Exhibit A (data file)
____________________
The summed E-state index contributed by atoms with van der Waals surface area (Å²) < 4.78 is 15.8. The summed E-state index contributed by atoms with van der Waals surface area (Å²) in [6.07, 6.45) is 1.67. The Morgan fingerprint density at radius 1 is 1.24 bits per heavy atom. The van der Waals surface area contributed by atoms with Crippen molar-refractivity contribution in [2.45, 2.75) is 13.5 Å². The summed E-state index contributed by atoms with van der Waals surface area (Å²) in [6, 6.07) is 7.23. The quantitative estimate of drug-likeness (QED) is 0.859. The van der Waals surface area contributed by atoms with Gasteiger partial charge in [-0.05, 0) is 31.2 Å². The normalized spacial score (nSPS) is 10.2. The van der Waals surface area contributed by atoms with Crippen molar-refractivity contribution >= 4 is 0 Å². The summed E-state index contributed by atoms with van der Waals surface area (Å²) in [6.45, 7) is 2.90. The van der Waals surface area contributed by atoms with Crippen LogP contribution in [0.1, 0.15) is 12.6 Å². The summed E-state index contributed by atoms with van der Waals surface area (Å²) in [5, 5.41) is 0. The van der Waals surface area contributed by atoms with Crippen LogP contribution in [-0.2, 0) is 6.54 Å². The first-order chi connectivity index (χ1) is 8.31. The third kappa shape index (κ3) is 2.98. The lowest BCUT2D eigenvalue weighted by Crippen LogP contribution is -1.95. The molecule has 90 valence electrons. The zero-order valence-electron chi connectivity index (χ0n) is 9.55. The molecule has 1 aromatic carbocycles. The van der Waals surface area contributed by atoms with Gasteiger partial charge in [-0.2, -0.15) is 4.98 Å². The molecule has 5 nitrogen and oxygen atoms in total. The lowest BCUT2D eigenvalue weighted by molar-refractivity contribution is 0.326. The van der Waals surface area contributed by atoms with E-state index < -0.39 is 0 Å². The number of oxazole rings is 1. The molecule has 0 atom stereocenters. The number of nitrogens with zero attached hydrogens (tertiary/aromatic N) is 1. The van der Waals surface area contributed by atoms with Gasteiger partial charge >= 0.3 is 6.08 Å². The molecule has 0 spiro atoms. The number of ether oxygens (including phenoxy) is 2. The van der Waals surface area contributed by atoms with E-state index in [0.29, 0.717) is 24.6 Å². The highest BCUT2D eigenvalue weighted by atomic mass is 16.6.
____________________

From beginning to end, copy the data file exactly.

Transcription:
The summed E-state index contributed by atoms with van der Waals surface area (Å²) < 4.78 is 15.8. The summed E-state index contributed by atoms with van der Waals surface area (Å²) in [6.07, 6.45) is 1.67. The Morgan fingerprint density at radius 1 is 1.24 bits per heavy atom. The van der Waals surface area contributed by atoms with Crippen molar-refractivity contribution in [2.45, 2.75) is 13.5 Å². The summed E-state index contributed by atoms with van der Waals surface area (Å²) in [6, 6.07) is 7.23. The quantitative estimate of drug-likeness (QED) is 0.859. The van der Waals surface area contributed by atoms with Gasteiger partial charge in [-0.05, 0) is 31.2 Å². The normalized spacial score (nSPS) is 10.2. The van der Waals surface area contributed by atoms with Crippen molar-refractivity contribution >= 4 is 0 Å². The summed E-state index contributed by atoms with van der Waals surface area (Å²) in [6.45, 7) is 2.90. The van der Waals surface area contributed by atoms with Crippen LogP contribution in [0.1, 0.15) is 12.6 Å². The summed E-state index contributed by atoms with van der Waals surface area (Å²) in [5, 5.41) is 0. The van der Waals surface area contributed by atoms with Crippen LogP contribution in [-0.2, 0) is 6.54 Å². The first-order chi connectivity index (χ1) is 8.31. The third kappa shape index (κ3) is 2.98. The lowest BCUT2D eigenvalue weighted by Crippen LogP contribution is -1.95. The molecule has 90 valence electrons. The zero-order valence-electron chi connectivity index (χ0n) is 9.55. The molecule has 1 aromatic carbocycles. The van der Waals surface area contributed by atoms with Gasteiger partial charge in [-0.2, -0.15) is 4.98 Å². The molecule has 5 nitrogen and oxygen atoms in total. The lowest BCUT2D eigenvalue weighted by molar-refractivity contribution is 0.326. The van der Waals surface area contributed by atoms with E-state index < -0.39 is 0 Å². The number of oxazole rings is 1. The molecule has 0 atom stereocenters. The number of nitrogens with zero attached hydrogens (tertiary/aromatic N) is 1. The van der Waals surface area contributed by atoms with Gasteiger partial charge >= 0.3 is 6.08 Å². The molecule has 0 spiro atoms. The number of ether oxygens (including phenoxy) is 2. The van der Waals surface area contributed by atoms with E-state index in [0.29, 0.717) is 24.6 Å². The highest BCUT2D eigenvalue weighted by atomic mass is 16.6.